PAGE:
From NKAA, Notable Kentucky African Americans Database (main entry)
Allen, James A.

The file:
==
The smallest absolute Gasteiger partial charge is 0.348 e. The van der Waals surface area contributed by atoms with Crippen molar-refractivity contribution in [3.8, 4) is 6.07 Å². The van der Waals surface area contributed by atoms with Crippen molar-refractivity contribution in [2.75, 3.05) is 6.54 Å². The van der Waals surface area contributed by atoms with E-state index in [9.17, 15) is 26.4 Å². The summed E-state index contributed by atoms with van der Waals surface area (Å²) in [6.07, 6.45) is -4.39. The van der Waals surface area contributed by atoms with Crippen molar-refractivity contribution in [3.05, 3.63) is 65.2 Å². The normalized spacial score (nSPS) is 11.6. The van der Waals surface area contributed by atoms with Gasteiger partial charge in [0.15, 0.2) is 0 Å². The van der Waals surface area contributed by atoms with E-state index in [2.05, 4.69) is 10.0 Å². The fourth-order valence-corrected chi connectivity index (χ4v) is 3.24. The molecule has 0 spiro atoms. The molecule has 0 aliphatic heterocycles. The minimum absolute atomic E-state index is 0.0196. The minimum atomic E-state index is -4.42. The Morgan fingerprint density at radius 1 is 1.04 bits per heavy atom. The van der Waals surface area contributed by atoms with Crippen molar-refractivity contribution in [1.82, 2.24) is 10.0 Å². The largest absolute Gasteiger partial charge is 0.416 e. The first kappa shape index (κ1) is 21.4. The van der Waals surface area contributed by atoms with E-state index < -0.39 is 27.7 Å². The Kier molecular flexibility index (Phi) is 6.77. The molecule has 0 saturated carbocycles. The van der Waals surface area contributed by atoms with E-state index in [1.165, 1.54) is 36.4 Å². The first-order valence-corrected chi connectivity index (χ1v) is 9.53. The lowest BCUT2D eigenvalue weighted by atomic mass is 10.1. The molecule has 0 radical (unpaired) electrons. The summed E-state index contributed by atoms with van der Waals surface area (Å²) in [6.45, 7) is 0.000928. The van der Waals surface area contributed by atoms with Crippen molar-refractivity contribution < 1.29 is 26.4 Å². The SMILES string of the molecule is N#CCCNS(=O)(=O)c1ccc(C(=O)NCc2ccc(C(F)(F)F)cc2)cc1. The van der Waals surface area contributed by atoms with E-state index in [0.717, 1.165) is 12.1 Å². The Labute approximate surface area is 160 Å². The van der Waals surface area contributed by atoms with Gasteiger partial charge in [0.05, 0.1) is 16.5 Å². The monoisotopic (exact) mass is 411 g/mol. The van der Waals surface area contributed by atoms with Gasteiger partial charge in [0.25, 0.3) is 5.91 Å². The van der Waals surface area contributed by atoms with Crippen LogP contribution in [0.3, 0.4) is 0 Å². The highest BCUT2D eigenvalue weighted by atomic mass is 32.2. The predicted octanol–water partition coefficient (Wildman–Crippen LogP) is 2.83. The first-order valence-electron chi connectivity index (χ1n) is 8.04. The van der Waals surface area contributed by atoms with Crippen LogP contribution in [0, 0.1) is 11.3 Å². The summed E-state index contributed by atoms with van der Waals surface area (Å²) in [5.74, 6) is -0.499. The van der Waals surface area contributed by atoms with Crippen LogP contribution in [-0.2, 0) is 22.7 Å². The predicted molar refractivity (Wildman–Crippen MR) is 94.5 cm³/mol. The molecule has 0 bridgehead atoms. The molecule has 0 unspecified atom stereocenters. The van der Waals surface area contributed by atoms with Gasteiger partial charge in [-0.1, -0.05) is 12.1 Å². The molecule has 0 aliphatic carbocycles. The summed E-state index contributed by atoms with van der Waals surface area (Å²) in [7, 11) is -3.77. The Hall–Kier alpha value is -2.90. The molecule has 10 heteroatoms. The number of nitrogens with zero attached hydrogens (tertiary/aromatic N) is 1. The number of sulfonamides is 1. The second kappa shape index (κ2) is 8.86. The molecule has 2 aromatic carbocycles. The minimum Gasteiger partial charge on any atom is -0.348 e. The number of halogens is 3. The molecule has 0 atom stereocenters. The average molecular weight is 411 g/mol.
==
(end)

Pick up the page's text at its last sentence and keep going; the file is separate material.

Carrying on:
(born: 1857 - died: 1922) James A. Allen was the first African American police detective in Cincinnati, OH. He was born in Greenupsburg [Greenup], KY, the son of Frank and Jane M. Allen [source: Ohio Death Record, for James A. Allen]. James A. Allen came to Cincinnati after working on steamboats for several years. He was a coachman for Robert J. Morgan in Walnut Hills, Cincinnati. Robert J. Morgan would become the Police Commissioner for Cincinnati. James A. Allen was still his coachman in 1886, according to Williams Cincinnati Directory, and by 1887, he was a Cincinnati policeman. A few years later he was named a detective. By 1892, there were 11 African Americans employed by the Cincinnati Police Department. James A. Allen was the only one who was a detective, along with eight patrolmen and two turnkeys who were African Americans [source: "Personal mention," Plaindealer, 08/12/1892, p. 6]. James A. Allen is listed in the 1900 Census as a detective who was single and lived alone, and he was mistakenly listed as white. His first wife had been Lugusta Adams Allen. His second wife was Maude I. Goodson Allen, born around 1882 in Mississippi, and according to the 1910 and 1920 census records, the couple lived on Richmond Street with their son James A. Allen, Jr. For more see Cincinnati's Colored Citizens, by W. P. Dabney; and Images of America: Cincinnati Police History, by C. Mersch and the Greater Cincinnati Police Historical Society Museum.